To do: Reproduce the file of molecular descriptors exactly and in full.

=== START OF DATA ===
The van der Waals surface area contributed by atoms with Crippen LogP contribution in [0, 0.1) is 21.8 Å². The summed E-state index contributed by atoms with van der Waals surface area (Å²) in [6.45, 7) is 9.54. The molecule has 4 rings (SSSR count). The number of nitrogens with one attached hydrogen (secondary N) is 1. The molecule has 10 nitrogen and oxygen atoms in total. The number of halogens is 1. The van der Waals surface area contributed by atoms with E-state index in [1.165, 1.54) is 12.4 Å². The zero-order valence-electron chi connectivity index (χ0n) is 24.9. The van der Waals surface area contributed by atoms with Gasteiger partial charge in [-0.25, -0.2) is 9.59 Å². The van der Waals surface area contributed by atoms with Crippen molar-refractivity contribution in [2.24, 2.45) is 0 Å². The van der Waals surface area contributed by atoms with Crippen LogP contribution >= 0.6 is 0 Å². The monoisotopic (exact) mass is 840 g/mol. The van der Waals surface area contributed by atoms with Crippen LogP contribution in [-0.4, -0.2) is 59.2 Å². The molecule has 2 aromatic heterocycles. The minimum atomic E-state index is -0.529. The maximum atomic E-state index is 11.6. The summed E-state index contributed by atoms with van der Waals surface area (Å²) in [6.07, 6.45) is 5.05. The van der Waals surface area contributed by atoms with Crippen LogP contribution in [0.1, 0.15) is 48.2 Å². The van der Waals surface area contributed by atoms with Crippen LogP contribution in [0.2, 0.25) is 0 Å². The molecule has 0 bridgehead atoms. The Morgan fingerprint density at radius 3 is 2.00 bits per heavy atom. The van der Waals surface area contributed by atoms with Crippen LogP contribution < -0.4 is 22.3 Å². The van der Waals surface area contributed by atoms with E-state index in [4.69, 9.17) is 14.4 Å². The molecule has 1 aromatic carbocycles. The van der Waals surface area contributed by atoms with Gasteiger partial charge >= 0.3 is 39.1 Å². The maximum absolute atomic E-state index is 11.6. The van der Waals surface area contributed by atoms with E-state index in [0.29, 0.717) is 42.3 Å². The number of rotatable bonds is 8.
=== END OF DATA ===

The van der Waals surface area contributed by atoms with Crippen LogP contribution in [0, 0.1) is 21.8 Å². The summed E-state index contributed by atoms with van der Waals surface area (Å²) in [6.45, 7) is 9.54. The molecule has 4 rings (SSSR count). The number of nitrogens with one attached hydrogen (secondary N) is 1. The molecule has 10 nitrogen and oxygen atoms in total. The number of halogens is 1. The van der Waals surface area contributed by atoms with E-state index in [1.165, 1.54) is 12.4 Å². The zero-order valence-electron chi connectivity index (χ0n) is 24.9. The van der Waals surface area contributed by atoms with Gasteiger partial charge in [-0.25, -0.2) is 9.59 Å². The van der Waals surface area contributed by atoms with Crippen molar-refractivity contribution in [2.24, 2.45) is 0 Å². The van der Waals surface area contributed by atoms with Crippen LogP contribution >= 0.6 is 0 Å². The monoisotopic (exact) mass is 840 g/mol. The van der Waals surface area contributed by atoms with Crippen LogP contribution in [-0.4, -0.2) is 59.2 Å². The molecule has 2 aromatic heterocycles. The minimum atomic E-state index is -0.529. The maximum atomic E-state index is 11.6. The summed E-state index contributed by atoms with van der Waals surface area (Å²) in [6.07, 6.45) is 5.05. The van der Waals surface area contributed by atoms with Crippen LogP contribution in [0.1, 0.15) is 48.2 Å². The van der Waals surface area contributed by atoms with Crippen LogP contribution in [0.2, 0.25) is 0 Å². The molecule has 0 bridgehead atoms. The Morgan fingerprint density at radius 3 is 2.00 bits per heavy atom. The van der Waals surface area contributed by atoms with Crippen LogP contribution < -0.4 is 22.3 Å². The van der Waals surface area contributed by atoms with E-state index in [4.69, 9.17) is 14.4 Å². The molecule has 1 aromatic carbocycles. The van der Waals surface area contributed by atoms with Gasteiger partial charge >= 0.3 is 39.1 Å². The maximum absolute atomic E-state index is 11.6. The van der Waals surface area contributed by atoms with E-state index in [0.29, 0.717) is 42.3 Å². The number of rotatable bonds is 8.